Fischli and Weiss have always let objects do as they will, appreciating inanimate things for their inhuman strangeness rather than abusing their mute plasticity to make them conform to an alien artistic concept. For “How to Work Better,” their retrospective at the Guggenheim, they’ve taken that approach to the museum’s interior. The layout not only carefully modulates the viewer’s progression up the ramp but also draws compelling sightlines across the yawning atrium. Photographs of airport runways projected on a screen have a mildly amusing blandness when you see them up close, but after you’ve proceeded 180 degrees up the spiral and see them again—when the distance approximates an airport’s scale—the images give an electrifying impression of the romance of air travel.
The untitled work that occupies the ramp’s uppermost curves simulates the mess of a working studio, with pans of dried paint, power tools, and pizza boxes arranged haphazardly on sawhorse tables. You can contemplate it in parts as a clever installation. But when you realize the mess surrounds you, the faked chaos feels real. A jury-rigged gem sparkles in the darkened gallery at the museum’s apex. Son et Lumiere (1990) is actually a faceted clear plastic cup taped to a simple turntable, warping the light cast by a flashlight as it spins. Shown here, the little contraption seems to recapitulate the experience of the exhibition—of marveling at works that continuously shift one’s perspective, spinning it with a clumsiness that can suddenly turn into grace. —Brian Droitcour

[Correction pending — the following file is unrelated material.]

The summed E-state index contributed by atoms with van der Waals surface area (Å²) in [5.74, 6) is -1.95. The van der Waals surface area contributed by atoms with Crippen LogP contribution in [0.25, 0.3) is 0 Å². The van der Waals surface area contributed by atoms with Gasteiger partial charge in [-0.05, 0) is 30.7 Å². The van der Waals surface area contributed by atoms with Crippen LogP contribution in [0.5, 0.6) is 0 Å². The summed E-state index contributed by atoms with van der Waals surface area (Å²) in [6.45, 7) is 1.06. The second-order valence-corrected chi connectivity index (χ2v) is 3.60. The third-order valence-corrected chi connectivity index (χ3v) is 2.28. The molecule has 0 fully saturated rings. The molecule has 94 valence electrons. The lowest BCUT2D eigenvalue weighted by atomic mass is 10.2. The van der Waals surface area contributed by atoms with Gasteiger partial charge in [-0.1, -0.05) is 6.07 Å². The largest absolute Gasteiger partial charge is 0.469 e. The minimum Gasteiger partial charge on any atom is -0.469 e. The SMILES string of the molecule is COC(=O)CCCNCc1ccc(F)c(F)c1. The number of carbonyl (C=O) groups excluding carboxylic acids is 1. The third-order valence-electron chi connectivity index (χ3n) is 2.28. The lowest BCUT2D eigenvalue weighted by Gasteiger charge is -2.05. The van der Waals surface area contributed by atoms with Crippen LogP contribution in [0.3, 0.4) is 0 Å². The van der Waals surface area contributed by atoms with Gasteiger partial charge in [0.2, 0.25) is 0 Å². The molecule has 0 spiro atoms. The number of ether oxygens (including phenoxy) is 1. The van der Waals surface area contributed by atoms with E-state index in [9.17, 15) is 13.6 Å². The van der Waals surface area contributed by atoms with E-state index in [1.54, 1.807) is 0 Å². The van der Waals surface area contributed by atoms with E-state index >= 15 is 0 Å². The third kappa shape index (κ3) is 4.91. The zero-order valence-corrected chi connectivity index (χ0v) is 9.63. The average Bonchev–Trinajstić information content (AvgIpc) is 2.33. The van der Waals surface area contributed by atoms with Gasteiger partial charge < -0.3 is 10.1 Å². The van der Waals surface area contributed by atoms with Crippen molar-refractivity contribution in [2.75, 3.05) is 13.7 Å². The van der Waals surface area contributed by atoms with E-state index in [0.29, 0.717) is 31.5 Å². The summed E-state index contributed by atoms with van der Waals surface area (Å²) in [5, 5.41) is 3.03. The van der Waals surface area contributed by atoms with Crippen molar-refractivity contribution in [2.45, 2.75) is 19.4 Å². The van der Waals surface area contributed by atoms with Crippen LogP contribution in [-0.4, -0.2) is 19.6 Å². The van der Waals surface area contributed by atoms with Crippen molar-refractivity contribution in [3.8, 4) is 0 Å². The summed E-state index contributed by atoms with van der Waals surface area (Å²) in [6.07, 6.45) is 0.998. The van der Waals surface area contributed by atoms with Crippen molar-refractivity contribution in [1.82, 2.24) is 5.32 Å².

Pictured: View of the exhibition “Peter Fischli David Weiss: How to Work Better,” 2016, at the Solomon R. Guggenheim Museum. Photo David Heald. © Solomon R. Guggenheim Foundation.